JANUARY 19, 1962
NEW YORK—At last the American Medical Association has felt the pressure of public opinion and has proposed a plan of health insurance for persons over 65 through the Blue Shield organization, which it sponsors.
The announcement has been made to prevent the passage of an Administration-approved bill which would provide certain hospital and nursing benefits under the Social Security system. The objective of the Blue Shield plan, according to the AMA, is to prevent a dread thing called "socialized medicine."
Certain other countries, notably Great Britain, seems to be fairly well satisfied with their experiment in so-called socialized medicine, and I would like to see a clear analysis of the difference between the British plan, as it has operated for a number of years, and the one now proposed by the AMA.
The AMA plan must be advertised in April in order to be put into operation in July, so there is a little time to examine this plan and the government plan to determine which would be more beneficial.
The reason for the delay, of course, is that the new insurance must be approved by the 69 affiliated agencies now in existence through private Blue Shield health insurance.
Cost of the AMA plan is estimated at $3 a month per person. At present, throughout the country, Blue Shield plans for older persons run from $1.65 to $8 a month, depending upon the benefits.
The new program will pay full costs of medical and surgical service for a single person whose annual income is $2,500 or less and for couples whose income is $4,000 or less. Persons with larger incomes will be charged more if the physician desires.
Surgery would have to be performed in a hospital or doctor's office, and only medical care in a hospital or nursing home would be covered, not care needed in the patient's residence. The number of doctor's visits that would be covered has not yet been determined, but it would be between 30 and 70.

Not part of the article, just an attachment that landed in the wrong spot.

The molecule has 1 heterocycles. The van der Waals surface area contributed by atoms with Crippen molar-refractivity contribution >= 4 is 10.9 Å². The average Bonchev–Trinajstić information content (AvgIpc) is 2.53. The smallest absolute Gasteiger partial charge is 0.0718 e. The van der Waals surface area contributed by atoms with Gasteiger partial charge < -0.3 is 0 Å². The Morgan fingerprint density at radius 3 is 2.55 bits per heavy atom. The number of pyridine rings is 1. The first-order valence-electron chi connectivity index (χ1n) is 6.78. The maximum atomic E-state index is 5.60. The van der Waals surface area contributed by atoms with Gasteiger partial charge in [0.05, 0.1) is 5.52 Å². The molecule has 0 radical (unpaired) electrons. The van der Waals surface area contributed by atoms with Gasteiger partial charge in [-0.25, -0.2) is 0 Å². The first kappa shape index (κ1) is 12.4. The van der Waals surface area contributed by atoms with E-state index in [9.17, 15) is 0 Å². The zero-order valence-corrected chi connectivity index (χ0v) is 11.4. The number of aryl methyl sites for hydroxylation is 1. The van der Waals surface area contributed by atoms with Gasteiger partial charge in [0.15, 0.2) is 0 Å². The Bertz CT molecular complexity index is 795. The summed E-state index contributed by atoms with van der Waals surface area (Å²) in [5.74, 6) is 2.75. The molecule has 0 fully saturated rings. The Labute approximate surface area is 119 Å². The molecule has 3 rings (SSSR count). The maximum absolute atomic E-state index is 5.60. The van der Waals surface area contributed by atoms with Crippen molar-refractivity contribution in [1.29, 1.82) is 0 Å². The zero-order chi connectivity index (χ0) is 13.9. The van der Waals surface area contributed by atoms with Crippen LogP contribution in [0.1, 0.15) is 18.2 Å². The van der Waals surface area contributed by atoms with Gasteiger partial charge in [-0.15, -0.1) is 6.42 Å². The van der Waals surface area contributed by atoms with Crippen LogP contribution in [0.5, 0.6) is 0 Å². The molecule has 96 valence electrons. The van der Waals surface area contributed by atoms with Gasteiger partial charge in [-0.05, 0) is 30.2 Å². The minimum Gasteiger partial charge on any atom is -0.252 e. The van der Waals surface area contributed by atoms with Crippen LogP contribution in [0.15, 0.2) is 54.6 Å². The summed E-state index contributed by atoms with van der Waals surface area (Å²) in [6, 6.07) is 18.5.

Those who have been hospitalized under some Blue Cross plan before may be interested in knowing that the new plan would include payments for, among other things, anesthesia, radiation treatments, X-rays and laboratory tests.
The announcement said limitations and exclusions will be minimal. This will be interesting to those who, when holding Blue Cross insurance, found that they had to pay almost a third of their hospital bill outside of their insurance coverage. This is a considerable sum for anyone on a limited income.
Whether this Blue Shield-AMA plan is really better and whether it will give more satisfactory care than under the government Social Security system is still not clear, since no real comparison can be made at the moment. But I would like to see a detailed statement of the benefits under each plan, and the cost in each case.
As we discuss methods of providing medical care for the aged, an interesting program of research is being conducted on a hospital setup that would change much that has been done in the past and should make the cost of care much less.
It was described in an article in the November, 1961, issue of the Modern Hospital. By the end of the year, in Tuskegee, Ala., the first of four prototype atomedic hospitals will be presented for inspection. This is the first step in a program to build a whole electronic hospital, constructed entirely of lightweight electronic material that can be prefabricated and mass produced.
Doctors in the Atomedics Research Center say their purpose is to answer the question, "What is health?"
New scientific developments occur so rapidly that it is hard to keep up with them, and it seems that this plan in Tuskegee will make a real difference in the insurance coverage of medical care for the aged.